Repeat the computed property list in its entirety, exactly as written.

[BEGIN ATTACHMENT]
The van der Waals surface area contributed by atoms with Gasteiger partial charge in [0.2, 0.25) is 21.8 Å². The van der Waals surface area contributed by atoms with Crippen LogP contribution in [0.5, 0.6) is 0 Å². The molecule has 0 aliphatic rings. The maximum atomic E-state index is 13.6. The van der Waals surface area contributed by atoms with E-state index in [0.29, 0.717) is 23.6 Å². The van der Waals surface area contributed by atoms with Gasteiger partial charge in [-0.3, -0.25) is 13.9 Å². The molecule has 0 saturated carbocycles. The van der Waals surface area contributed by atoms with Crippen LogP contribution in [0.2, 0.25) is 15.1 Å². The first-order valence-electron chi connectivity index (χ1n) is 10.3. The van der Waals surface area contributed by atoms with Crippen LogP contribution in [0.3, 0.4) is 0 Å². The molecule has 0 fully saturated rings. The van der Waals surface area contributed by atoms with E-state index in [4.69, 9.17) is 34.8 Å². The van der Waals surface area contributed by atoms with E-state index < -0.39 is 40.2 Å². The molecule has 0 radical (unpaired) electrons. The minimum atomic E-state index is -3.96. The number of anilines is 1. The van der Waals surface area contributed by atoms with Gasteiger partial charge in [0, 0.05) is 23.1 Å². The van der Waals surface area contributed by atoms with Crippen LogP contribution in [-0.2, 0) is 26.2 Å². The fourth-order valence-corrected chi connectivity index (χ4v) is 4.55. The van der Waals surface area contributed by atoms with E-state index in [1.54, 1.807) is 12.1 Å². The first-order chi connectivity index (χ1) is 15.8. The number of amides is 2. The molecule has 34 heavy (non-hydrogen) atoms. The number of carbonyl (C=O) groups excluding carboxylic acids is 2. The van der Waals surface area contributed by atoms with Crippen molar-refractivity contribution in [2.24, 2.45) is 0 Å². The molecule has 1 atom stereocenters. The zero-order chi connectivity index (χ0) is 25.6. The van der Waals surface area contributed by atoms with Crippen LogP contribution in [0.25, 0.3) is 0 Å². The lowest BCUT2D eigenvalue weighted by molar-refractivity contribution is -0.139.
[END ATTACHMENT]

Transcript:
The van der Waals surface area contributed by atoms with Gasteiger partial charge in [0.2, 0.25) is 21.8 Å². The van der Waals surface area contributed by atoms with Crippen LogP contribution in [0.5, 0.6) is 0 Å². The molecule has 0 aliphatic rings. The maximum atomic E-state index is 13.6. The van der Waals surface area contributed by atoms with E-state index in [0.29, 0.717) is 23.6 Å². The van der Waals surface area contributed by atoms with Gasteiger partial charge in [-0.3, -0.25) is 13.9 Å². The molecule has 0 saturated carbocycles. The van der Waals surface area contributed by atoms with Crippen LogP contribution in [0.2, 0.25) is 15.1 Å². The first-order valence-electron chi connectivity index (χ1n) is 10.3. The van der Waals surface area contributed by atoms with Crippen LogP contribution in [0.3, 0.4) is 0 Å². The molecule has 0 fully saturated rings. The van der Waals surface area contributed by atoms with E-state index in [4.69, 9.17) is 34.8 Å². The van der Waals surface area contributed by atoms with E-state index < -0.39 is 40.2 Å². The molecule has 0 radical (unpaired) electrons. The minimum atomic E-state index is -3.96. The number of anilines is 1. The van der Waals surface area contributed by atoms with Gasteiger partial charge in [0, 0.05) is 23.1 Å². The van der Waals surface area contributed by atoms with Crippen LogP contribution in [-0.2, 0) is 26.2 Å². The fourth-order valence-corrected chi connectivity index (χ4v) is 4.55. The van der Waals surface area contributed by atoms with E-state index in [1.54, 1.807) is 12.1 Å². The first-order chi connectivity index (χ1) is 15.8. The number of amides is 2. The molecule has 34 heavy (non-hydrogen) atoms. The number of carbonyl (C=O) groups excluding carboxylic acids is 2. The van der Waals surface area contributed by atoms with Crippen molar-refractivity contribution in [2.24, 2.45) is 0 Å². The molecule has 1 atom stereocenters. The zero-order chi connectivity index (χ0) is 25.6. The van der Waals surface area contributed by atoms with Crippen LogP contribution in [0.25, 0.3) is 0 Å². The lowest BCUT2D eigenvalue weighted by molar-refractivity contribution is -0.139.